According to “the people familiar with the matter,” the fund has hired CBRE Group and Royal Bank of Canada to work the sale.

Other pension funds have already decided to unload some of their properties in Metro Vancouver, according to Bloomberg, including the Healthcare of Ontario Pension Plan and Ivanhoe Cambridge, which are trying to get about $800 million for their office towers in Burnaby.

What do they see that the market doesn’t see, or doesn’t want to see?

For pension funds, which have to achieve predictable and fat returns, this is a bleak environment, with the Canadian 10-year yield at 1.02%, and the US 10-year yield at 1.56%. Stocks are at dizzying levels, even as corporate profits and sales have declined for nearly two years. If these pension funds want to expand into government bonds and high-grade corporate bonds in Europe and Japan, they’ll make the acquaintance with negative yields.

So why are they selling hot assets with a predictable yield when the investment options for the proceeds are so dismal? Preservation of capital?

A commercial real estate bust can take 40% or more off the top. The last one in the US did. They take years to unfold. When prices go down, real estate markets become illiquid. Trying to sell a property at a survivable price might be impossible. And cutting the price far enough to where liquidity reappears might be devastating to the seller.

The key is to get out while optimism makes these transactions possible and before the market becomes illiquid. Perhaps find a Chinese company, such as Anbang Insurance Group, which already scooped up the Bentall Centre in Vancouver, a 1.5-million-square-foot office complex and shopping mall.

Even as Canada’s debt-fueled economy is bogged down, consumer debt rose to a new record and delinquences are are soaring among Millennials. Read…  Canadian Debt Slaves Pile it on, Millennials Fall Behind

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  34 comments for “Suddenly Scared of Vancouver’s Commercial Property Bubble?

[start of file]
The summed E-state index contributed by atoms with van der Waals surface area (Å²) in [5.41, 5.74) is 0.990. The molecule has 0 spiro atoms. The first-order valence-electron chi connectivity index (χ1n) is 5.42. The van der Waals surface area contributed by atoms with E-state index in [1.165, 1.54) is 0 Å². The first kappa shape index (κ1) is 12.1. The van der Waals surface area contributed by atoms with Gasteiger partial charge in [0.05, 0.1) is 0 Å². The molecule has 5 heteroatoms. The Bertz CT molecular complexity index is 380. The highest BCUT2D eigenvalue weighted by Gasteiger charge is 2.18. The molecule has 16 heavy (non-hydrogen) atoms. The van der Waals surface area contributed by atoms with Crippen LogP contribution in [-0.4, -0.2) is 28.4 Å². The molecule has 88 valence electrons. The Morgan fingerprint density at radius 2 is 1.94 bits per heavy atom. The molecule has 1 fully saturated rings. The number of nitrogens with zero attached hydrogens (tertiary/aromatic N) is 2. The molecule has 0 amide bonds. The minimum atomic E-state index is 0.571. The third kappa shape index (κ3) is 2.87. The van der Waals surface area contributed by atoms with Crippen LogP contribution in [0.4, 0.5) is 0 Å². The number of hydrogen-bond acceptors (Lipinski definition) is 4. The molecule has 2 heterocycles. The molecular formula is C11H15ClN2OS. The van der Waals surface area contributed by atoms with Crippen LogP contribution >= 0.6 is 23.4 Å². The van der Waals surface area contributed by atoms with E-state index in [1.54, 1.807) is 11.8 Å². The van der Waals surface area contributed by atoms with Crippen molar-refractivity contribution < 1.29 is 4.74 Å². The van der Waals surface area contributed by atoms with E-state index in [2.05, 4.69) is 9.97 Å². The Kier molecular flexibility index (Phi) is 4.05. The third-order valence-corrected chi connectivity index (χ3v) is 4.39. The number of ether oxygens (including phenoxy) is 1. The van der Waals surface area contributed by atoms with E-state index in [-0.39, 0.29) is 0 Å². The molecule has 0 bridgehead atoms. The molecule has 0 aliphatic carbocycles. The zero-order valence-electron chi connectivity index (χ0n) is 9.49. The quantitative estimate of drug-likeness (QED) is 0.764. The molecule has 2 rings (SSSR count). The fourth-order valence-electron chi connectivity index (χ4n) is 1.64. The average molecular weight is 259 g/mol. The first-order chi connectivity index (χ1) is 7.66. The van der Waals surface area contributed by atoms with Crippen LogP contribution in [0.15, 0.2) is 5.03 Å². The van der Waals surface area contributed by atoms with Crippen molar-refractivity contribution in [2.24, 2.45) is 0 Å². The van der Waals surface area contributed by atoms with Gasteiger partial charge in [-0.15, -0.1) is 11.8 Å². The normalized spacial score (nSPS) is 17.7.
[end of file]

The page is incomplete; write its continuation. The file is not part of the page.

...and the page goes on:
1. Chip Javert says:

    Wow! Here’s a way to solve a couple problems:

    We gotta get the Ontario Teachers guys to sell to Banco de Pachi (aka: Italian black hole). Makes the teachers happy, gives the Italians a positive-performing assets – until it blows up like all their other loans.

    And here’s the best news: you don’t have to worry about an Italian bank actually, you know, foreclosing…

    • Chip Javert says:

      Ok, so correction on bank name: Monte dei Paschi.

      Still, this is some great transnational synergy.

      • nick kelly says:

        How about Banco de Espirito Sancto -where your money is spirited away

        • nhz says:

          Forget about all those names – in reality you are simply selling to the ECB, and we know they will pay any price for “eligible assets” in order to flood more euro’s into the market and trash its value even more.

          The Eurocrats have been debating for more than a year how large pension funds and the ECB can be allowed to buy Dutch mortgage debt, because there is a huge volume of that and rates are already way beyond silly (the average mortgage is 103% and pays less than 1% now for 10-year fixed), so why not move to negative mortgage rates on a massive scale courtesy of ECB?

          The problem seems to be the implicit government guarantee against loss for most of these mortgages; a guarantee that is impossible in reality, and sure to bankrupt the Dutch government at the next real RE downturn – that’s why politicians have been taking desperate measures for years to keep the bubble growing. Who knows, maybe they can transfer this risk to the black hole at the ECB?

      • polecat says:

        Three Card Monte ??

  2. naresh says:

    the commercial sector will still be easier to unload than residential as big funds will be able to buy the canadian dollar at a significant low from par. the most likely purchasers will be american funds just take a look at whistler vancouver is next.